By Teresa Welsh |
During a recession, there are bound to be those who would advise students to skip college. This, however, is bad advice. The dim job market, combined with technological advances, is only increasing the demand for more skilled workers. Greater skills requirements mean that more education is needed in established jobs. Stephen J. Rose, my colleague, often provides the example of insurance agents. In the 1950s and 1960s, most insurance agents did not have any college education. Today, 50 percent of insurance agents have a bachelor's degree and only 20 percent have not attended any college.
Employers see those with postsecondary credentials as the most capable of adapting to new economic realities and are willing to pay for it. In 1999, a worker with a bachelor's earned 75 percent more than workers with only high school diplomas; today, that "premium" has risen to 84 percent. In other words, over a lifetime, a bachelor's is worth $2.8 million on average.
In addition to higher pay, college graduates are more likely to be in the labor force and to find jobs faster during periods of unemployment.
For those who look backward in time, insurance agents don't need a bachelor's and the agents with degrees are not utilizing their college skills. But the market tells a different story: Agents with a bachelor's earn 50 percent more than agents with a high school degree. Employers pay more because those with a bachelor's are better at selling complex insurance policies to companies and individuals.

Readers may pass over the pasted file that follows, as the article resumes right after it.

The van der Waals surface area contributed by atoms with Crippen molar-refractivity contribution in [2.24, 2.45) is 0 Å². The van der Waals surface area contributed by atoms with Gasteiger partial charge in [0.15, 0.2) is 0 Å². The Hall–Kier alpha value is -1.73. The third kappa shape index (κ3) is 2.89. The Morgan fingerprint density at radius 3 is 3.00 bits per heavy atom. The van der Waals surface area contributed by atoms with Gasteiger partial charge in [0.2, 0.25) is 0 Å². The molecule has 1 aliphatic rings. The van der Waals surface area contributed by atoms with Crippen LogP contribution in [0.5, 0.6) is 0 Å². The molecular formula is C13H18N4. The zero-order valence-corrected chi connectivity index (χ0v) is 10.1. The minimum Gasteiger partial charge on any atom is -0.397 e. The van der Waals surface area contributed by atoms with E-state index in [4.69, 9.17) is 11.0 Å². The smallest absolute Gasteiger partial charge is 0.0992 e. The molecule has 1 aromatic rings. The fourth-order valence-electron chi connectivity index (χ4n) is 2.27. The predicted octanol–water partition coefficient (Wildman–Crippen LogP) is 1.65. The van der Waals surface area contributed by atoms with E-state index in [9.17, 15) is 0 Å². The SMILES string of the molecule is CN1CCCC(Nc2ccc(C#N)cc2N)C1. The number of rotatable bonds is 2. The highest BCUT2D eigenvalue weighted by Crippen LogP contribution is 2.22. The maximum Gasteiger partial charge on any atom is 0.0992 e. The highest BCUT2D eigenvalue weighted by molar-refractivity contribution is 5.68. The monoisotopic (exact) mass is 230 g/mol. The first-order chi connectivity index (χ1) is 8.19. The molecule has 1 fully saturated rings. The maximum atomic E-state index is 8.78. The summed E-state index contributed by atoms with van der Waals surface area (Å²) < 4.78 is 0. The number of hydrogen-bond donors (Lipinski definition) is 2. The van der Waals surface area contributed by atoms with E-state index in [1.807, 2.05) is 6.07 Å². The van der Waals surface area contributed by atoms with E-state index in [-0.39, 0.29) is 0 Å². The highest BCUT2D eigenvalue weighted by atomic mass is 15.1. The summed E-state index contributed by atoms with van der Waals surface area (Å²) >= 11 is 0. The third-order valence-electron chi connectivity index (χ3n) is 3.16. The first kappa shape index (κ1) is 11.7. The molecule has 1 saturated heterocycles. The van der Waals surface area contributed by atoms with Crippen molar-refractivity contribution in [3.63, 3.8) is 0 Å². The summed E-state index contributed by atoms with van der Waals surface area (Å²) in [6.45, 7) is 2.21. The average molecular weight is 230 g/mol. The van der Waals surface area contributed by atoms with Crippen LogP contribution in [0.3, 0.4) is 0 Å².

The United States has historically been the world leader in providing mass education to its people. In the 1960s, even though America had the most educated workforce in the world, the rate of college-going among high school graduates doubled compared to that of the previous generation. This investment paid off handsomely as the U.S. maintained the highest living standards in the world and led the way in creating the major breakthroughs of the computer revolution. If history is any guide, encouraging students to go to college is the right choice.
However, our research also shows that earnings depend on the field in which individuals earned their degrees. For example, the degrees and jobs that will pay best and grow fastest will be in STEM (science, technology, engineering, and mathematics) fields and in healthcare. Today's best advice, then, is that high school students should go to college and examine employment and salary prospects associated with the various fields of study before picking a major.
About Anthony P. Carnevale Director of Georgetown University Center on Education and the Workforce
Robert B. Schwartz Francis Keppel Professor of Practice in Educational Policy and Administration at Harvard University
Naomi Schaefer Riley Author of 'The Faculty Lounges ... And Other Reasons Why You Won't Get the College Education You Pay For'